A continuing problem in Afghanistan is American security regulations that prevent real-time sharing of video, and other, intelligence with NATO (and non-NATO) allies. The U.S. cant even give most of these allies any access to the classified SPRNET (an Internet like network that is encrypted and isolated from the Internet itself), where lots of useful intelligence information is always available.
With these tools, it's now possible to send intelligence information back to the intel specialists in real time. There, the intelligence professionals can carry out a little fusion magic (combining data from all sources), tease out some new insights, and let the troops know right away if there is anything new they can use. Moreover, the analysis is being done at more levels of command. In some cases, even infantry companies have developed an intelligence analysis capability. It's all a matter of the proper tools being available. The need was always there.
While this sort of thing was long considered science fiction, many police departments have been moving in this direction over the last decade. This was made possible by the installation of networked laptops in many patrol cars, and the availability of more electronic databases of information on criminals, and people in general. Iraq provided the place for reservist cops to run into active duty intelligence officers, and clue them in on what was already available, and being used.
The U.S. Army was already aware of what the police were doing, but by having the troops exposed to it, rather than just the R&D wonks, made it possible for "operationalized intelligence" to just evolve in Iraq and Afghanistan over the last few years. Having seen improvised systems in action, the army is now rushing to create official, and mass produced systems.
One of the big problems, however, is the existing intelligence bureaucracy. Their reaction to all this is one massive, "Huh?" The Big Boys of the intelligence world (CIA, NSA, etc) are accustomed to spending billions to produce "product," which is then spooned out in small quantities to the combat troops. That doesn't work anymore. The troops want useful stuff fast and they want it in a form they can use right away.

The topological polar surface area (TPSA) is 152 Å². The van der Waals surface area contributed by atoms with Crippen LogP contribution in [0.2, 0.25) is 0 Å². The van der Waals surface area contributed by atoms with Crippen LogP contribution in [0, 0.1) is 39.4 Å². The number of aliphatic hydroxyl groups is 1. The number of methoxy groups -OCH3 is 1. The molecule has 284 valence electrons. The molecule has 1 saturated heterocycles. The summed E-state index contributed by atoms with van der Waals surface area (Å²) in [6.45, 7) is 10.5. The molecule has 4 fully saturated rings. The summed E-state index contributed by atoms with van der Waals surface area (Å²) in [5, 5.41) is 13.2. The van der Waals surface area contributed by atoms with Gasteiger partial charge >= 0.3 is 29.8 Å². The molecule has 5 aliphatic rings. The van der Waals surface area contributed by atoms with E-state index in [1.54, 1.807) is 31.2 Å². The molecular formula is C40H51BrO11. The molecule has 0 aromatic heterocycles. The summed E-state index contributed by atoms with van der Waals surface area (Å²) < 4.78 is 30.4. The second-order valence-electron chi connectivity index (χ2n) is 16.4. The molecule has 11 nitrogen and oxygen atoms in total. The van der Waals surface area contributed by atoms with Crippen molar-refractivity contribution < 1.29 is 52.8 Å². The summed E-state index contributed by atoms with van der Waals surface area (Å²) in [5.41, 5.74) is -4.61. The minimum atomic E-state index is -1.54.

The problem with the existing intel bureaucracy is that they are not accustomed to sharing as freely as the troops demand. But in response to that, the troops are increasingly telling the intel bureaucrats to either get on board or get out of the way. This battle is about to break the surface and become more public. The troops are complaining to Congress, and the intel mandarins are running out of convincing excuses. This is not good news for the folks who preside over a $40 billion a year intelligence budget. But for over a decade, the complaints from the troops, that they are not seeing much, despite all the billions spent, is beginning to generate serious calls for change.
The troops want more sharing and less secrecy. They want useful information and they want it fast. They don't want to find out a year later that good stuff was available, but could not be released to the combat troops for one bureaucratic reason or another. If they don't get intel in time, it might just as well not exist.
There is a revolution in the intelligence world, and it is being led by users who have gone into business for themselves, and shown the pros how it should be done. But the rules on sharing with foreigners, even long time allies, are still getting American allies killed.